HAVELOCK, N.C. (WITN) – A military base in the East conducted training Tuesday with area first response crews.
Cherry Point conducted a full-scale sudden crisis training exercise from 8 a.m. to 3 p.m. on base.
For the Marine Corps, readiness is an ever-evolving concept.
“You’re on-call all the time, 24/7, in case a suspicious package or military ammunition is found either on-base or in the local area,” GySgt. Andrew Cooper, explosive ordnance disposal technician said.
Cooper says robots allow troops to properly disarm any possible explosive or chemical threat without putting a troop member’s life at risk.
Lt. Brett Shaul, exercise incident commander, said they actually had a real-life situation a few years ago that required the help of state and local emergency crews.
“I’m glad they helped out and this is what we look forward to,” Shaul said. “Maintain that good camaraderie and that relationship with these outlined departments.”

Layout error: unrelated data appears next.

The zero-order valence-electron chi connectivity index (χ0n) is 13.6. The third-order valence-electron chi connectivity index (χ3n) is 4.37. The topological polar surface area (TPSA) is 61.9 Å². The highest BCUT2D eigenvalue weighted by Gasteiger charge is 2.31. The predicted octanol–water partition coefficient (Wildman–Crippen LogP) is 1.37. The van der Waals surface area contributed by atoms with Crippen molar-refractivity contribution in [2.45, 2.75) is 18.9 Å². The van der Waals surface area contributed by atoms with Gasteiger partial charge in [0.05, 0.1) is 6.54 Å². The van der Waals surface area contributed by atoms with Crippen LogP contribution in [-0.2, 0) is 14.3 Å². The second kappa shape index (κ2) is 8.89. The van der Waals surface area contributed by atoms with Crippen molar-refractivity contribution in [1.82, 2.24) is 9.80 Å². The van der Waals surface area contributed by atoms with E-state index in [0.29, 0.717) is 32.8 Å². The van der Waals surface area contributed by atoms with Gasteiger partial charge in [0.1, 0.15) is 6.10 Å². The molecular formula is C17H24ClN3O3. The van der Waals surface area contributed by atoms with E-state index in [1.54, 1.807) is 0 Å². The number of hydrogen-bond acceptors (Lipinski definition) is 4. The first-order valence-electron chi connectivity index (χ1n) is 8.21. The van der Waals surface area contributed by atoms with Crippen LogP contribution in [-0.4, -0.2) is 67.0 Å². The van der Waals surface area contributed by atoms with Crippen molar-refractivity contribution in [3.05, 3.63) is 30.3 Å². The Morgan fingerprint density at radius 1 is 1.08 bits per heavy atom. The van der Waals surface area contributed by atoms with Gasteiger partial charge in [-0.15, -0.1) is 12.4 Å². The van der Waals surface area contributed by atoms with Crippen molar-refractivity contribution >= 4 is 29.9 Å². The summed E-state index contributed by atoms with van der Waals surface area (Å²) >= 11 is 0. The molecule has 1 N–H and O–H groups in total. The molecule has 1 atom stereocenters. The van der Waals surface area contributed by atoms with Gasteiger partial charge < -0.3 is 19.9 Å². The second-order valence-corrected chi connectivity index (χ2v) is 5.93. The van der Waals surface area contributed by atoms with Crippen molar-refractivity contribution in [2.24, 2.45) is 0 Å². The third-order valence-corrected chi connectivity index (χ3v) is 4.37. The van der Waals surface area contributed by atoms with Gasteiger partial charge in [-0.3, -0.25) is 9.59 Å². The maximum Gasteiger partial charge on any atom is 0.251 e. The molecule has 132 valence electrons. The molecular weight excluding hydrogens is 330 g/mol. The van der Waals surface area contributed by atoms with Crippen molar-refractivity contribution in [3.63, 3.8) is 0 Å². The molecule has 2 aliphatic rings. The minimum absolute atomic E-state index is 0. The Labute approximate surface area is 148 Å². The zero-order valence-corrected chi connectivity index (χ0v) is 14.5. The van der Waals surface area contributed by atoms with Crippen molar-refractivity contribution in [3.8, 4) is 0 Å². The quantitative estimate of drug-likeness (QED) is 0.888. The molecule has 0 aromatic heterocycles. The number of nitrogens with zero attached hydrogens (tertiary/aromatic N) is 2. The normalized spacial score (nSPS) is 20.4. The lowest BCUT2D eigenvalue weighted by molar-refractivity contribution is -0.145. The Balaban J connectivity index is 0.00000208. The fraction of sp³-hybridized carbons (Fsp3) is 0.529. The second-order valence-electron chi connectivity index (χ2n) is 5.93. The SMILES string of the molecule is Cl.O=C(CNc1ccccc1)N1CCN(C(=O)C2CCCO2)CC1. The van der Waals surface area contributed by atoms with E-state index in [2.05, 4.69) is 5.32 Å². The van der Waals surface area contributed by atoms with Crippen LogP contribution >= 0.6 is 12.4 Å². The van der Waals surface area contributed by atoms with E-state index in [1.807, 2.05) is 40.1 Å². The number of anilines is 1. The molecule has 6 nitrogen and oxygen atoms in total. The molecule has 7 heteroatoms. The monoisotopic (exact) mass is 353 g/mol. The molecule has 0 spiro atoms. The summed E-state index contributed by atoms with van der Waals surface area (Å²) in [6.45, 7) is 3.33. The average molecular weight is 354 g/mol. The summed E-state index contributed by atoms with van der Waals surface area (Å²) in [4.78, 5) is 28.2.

It is a camaraderie that officials and base command both say is essential in protection and service.
“You have to see it with your eyes, the relationships that I’ve seen with our local community partners have never been stronger,” Col. Brendan Burks, Cherry Point commanding officer said.
Cherry Point Fire Chief Josh Boudreau says they want to make sure they develop relationships in order to have close ties with mutual aid partners from state and area agencies.
Shaul, the exercise incident commander, said close to seven or eight agencies participated in the response training and that each Marine Corps police platoon holds a joint training in the hopes of building familiarity with state and local response crews.
The waterways re-opened to the public after the exercise.
Do you see something needing a correction? Email us!